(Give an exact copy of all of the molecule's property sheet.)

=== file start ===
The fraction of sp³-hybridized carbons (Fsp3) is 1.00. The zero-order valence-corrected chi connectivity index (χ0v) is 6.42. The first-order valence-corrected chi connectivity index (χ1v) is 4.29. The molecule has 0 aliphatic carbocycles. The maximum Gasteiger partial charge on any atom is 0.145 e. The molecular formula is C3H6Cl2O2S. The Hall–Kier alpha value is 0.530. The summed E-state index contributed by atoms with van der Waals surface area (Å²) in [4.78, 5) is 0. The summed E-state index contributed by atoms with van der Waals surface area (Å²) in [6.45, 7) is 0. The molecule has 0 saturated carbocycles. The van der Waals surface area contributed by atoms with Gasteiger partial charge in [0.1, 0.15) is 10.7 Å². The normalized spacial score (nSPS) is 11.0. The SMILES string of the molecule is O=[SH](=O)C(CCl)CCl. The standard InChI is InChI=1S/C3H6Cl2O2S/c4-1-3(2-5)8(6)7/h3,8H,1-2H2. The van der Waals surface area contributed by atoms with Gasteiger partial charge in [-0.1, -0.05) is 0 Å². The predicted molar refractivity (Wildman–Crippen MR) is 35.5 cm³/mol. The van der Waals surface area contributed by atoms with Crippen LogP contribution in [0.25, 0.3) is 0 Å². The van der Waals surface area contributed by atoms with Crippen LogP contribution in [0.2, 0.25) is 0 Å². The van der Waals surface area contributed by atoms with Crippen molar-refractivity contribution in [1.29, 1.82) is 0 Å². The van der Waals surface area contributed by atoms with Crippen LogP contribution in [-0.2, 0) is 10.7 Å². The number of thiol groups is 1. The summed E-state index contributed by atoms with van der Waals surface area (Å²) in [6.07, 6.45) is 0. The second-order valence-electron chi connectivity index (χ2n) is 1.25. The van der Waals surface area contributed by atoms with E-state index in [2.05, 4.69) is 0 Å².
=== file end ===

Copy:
The fraction of sp³-hybridized carbons (Fsp3) is 1.00. The zero-order valence-corrected chi connectivity index (χ0v) is 6.42. The first-order valence-corrected chi connectivity index (χ1v) is 4.29. The molecule has 0 aliphatic carbocycles. The maximum Gasteiger partial charge on any atom is 0.145 e. The molecular formula is C3H6Cl2O2S. The Hall–Kier alpha value is 0.530. The summed E-state index contributed by atoms with van der Waals surface area (Å²) in [4.78, 5) is 0. The summed E-state index contributed by atoms with van der Waals surface area (Å²) in [6.45, 7) is 0. The molecule has 0 saturated carbocycles. The van der Waals surface area contributed by atoms with Gasteiger partial charge in [0.1, 0.15) is 10.7 Å². The normalized spacial score (nSPS) is 11.0. The SMILES string of the molecule is O=[SH](=O)C(CCl)CCl. The standard InChI is InChI=1S/C3H6Cl2O2S/c4-1-3(2-5)8(6)7/h3,8H,1-2H2. The van der Waals surface area contributed by atoms with Gasteiger partial charge in [-0.1, -0.05) is 0 Å². The predicted molar refractivity (Wildman–Crippen MR) is 35.5 cm³/mol. The van der Waals surface area contributed by atoms with Crippen LogP contribution in [0.25, 0.3) is 0 Å². The van der Waals surface area contributed by atoms with Crippen LogP contribution in [0.2, 0.25) is 0 Å². The van der Waals surface area contributed by atoms with Crippen molar-refractivity contribution in [1.29, 1.82) is 0 Å². The van der Waals surface area contributed by atoms with Crippen LogP contribution in [-0.2, 0) is 10.7 Å². The number of thiol groups is 1. The summed E-state index contributed by atoms with van der Waals surface area (Å²) in [6.07, 6.45) is 0. The second-order valence-electron chi connectivity index (χ2n) is 1.25. The van der Waals surface area contributed by atoms with E-state index in [2.05, 4.69) is 0 Å².